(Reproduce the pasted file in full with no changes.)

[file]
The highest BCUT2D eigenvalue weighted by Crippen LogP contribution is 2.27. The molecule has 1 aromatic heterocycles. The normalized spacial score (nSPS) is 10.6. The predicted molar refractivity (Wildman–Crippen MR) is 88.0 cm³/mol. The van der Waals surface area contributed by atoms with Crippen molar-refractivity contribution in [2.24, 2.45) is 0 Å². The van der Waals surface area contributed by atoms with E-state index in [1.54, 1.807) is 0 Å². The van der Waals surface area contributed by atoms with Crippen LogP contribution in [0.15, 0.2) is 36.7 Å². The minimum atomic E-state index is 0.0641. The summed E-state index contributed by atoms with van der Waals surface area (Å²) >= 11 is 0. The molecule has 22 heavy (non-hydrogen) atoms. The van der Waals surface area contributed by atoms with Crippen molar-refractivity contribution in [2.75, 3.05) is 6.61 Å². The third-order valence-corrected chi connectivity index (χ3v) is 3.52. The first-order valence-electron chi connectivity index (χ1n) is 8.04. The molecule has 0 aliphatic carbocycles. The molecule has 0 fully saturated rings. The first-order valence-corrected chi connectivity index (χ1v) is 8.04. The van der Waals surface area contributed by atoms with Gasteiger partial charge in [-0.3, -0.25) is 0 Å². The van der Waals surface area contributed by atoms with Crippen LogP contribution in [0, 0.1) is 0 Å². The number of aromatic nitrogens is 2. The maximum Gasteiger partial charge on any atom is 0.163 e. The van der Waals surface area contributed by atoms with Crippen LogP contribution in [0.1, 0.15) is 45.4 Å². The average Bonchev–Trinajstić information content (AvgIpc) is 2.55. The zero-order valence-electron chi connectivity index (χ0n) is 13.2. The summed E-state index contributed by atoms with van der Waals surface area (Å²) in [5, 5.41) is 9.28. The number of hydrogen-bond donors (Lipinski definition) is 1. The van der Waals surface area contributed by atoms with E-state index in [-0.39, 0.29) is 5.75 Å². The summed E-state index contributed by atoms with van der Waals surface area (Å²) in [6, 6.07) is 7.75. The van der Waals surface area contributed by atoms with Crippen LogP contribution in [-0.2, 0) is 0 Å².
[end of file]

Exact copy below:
The highest BCUT2D eigenvalue weighted by Crippen LogP contribution is 2.27. The molecule has 1 aromatic heterocycles. The normalized spacial score (nSPS) is 10.6. The predicted molar refractivity (Wildman–Crippen MR) is 88.0 cm³/mol. The van der Waals surface area contributed by atoms with Crippen molar-refractivity contribution in [2.24, 2.45) is 0 Å². The van der Waals surface area contributed by atoms with E-state index in [1.54, 1.807) is 0 Å². The van der Waals surface area contributed by atoms with Crippen LogP contribution in [0.15, 0.2) is 36.7 Å². The minimum atomic E-state index is 0.0641. The summed E-state index contributed by atoms with van der Waals surface area (Å²) >= 11 is 0. The molecule has 22 heavy (non-hydrogen) atoms. The van der Waals surface area contributed by atoms with Crippen molar-refractivity contribution in [2.75, 3.05) is 6.61 Å². The third-order valence-corrected chi connectivity index (χ3v) is 3.52. The first-order valence-electron chi connectivity index (χ1n) is 8.04. The molecule has 0 aliphatic carbocycles. The molecule has 0 fully saturated rings. The first-order valence-corrected chi connectivity index (χ1v) is 8.04. The van der Waals surface area contributed by atoms with Gasteiger partial charge in [-0.3, -0.25) is 0 Å². The van der Waals surface area contributed by atoms with Crippen LogP contribution in [0, 0.1) is 0 Å². The number of aromatic nitrogens is 2. The maximum Gasteiger partial charge on any atom is 0.163 e. The van der Waals surface area contributed by atoms with Crippen LogP contribution in [0.1, 0.15) is 45.4 Å². The average Bonchev–Trinajstić information content (AvgIpc) is 2.55. The zero-order valence-electron chi connectivity index (χ0n) is 13.2. The summed E-state index contributed by atoms with van der Waals surface area (Å²) in [5, 5.41) is 9.28. The number of hydrogen-bond donors (Lipinski definition) is 1. The van der Waals surface area contributed by atoms with E-state index in [-0.39, 0.29) is 5.75 Å². The summed E-state index contributed by atoms with van der Waals surface area (Å²) in [6, 6.07) is 7.75. The van der Waals surface area contributed by atoms with Crippen LogP contribution in [-0.2, 0) is 0 Å².